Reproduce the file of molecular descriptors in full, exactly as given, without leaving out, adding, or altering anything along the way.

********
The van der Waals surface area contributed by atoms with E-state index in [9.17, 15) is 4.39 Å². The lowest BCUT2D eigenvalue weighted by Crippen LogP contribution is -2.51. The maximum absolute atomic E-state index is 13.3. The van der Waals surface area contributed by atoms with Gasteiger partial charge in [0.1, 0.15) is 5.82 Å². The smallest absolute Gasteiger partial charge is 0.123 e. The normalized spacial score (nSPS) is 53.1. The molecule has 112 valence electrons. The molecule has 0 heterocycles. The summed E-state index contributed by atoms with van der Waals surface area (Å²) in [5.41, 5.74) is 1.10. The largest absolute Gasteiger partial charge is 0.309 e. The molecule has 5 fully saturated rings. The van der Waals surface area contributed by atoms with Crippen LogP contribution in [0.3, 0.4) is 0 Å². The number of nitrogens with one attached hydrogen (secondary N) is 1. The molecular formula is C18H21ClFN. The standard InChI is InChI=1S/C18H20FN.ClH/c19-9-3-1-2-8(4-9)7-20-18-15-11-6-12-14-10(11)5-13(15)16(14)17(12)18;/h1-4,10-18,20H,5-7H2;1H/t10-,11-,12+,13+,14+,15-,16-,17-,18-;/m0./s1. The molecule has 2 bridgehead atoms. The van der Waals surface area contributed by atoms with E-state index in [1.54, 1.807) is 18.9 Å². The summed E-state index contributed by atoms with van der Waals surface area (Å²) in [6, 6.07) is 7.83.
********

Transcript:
The van der Waals surface area contributed by atoms with E-state index in [9.17, 15) is 4.39 Å². The lowest BCUT2D eigenvalue weighted by Crippen LogP contribution is -2.51. The maximum absolute atomic E-state index is 13.3. The van der Waals surface area contributed by atoms with Gasteiger partial charge in [0.1, 0.15) is 5.82 Å². The smallest absolute Gasteiger partial charge is 0.123 e. The normalized spacial score (nSPS) is 53.1. The molecule has 112 valence electrons. The molecule has 0 heterocycles. The summed E-state index contributed by atoms with van der Waals surface area (Å²) in [5.41, 5.74) is 1.10. The largest absolute Gasteiger partial charge is 0.309 e. The molecule has 5 fully saturated rings. The van der Waals surface area contributed by atoms with Crippen LogP contribution in [0.3, 0.4) is 0 Å². The number of nitrogens with one attached hydrogen (secondary N) is 1. The molecular formula is C18H21ClFN. The standard InChI is InChI=1S/C18H20FN.ClH/c19-9-3-1-2-8(4-9)7-20-18-15-11-6-12-14-10(11)5-13(15)16(14)17(12)18;/h1-4,10-18,20H,5-7H2;1H/t10-,11-,12+,13+,14+,15-,16-,17-,18-;/m0./s1. The molecule has 2 bridgehead atoms. The van der Waals surface area contributed by atoms with E-state index in [1.54, 1.807) is 18.9 Å². The summed E-state index contributed by atoms with van der Waals surface area (Å²) in [6, 6.07) is 7.83.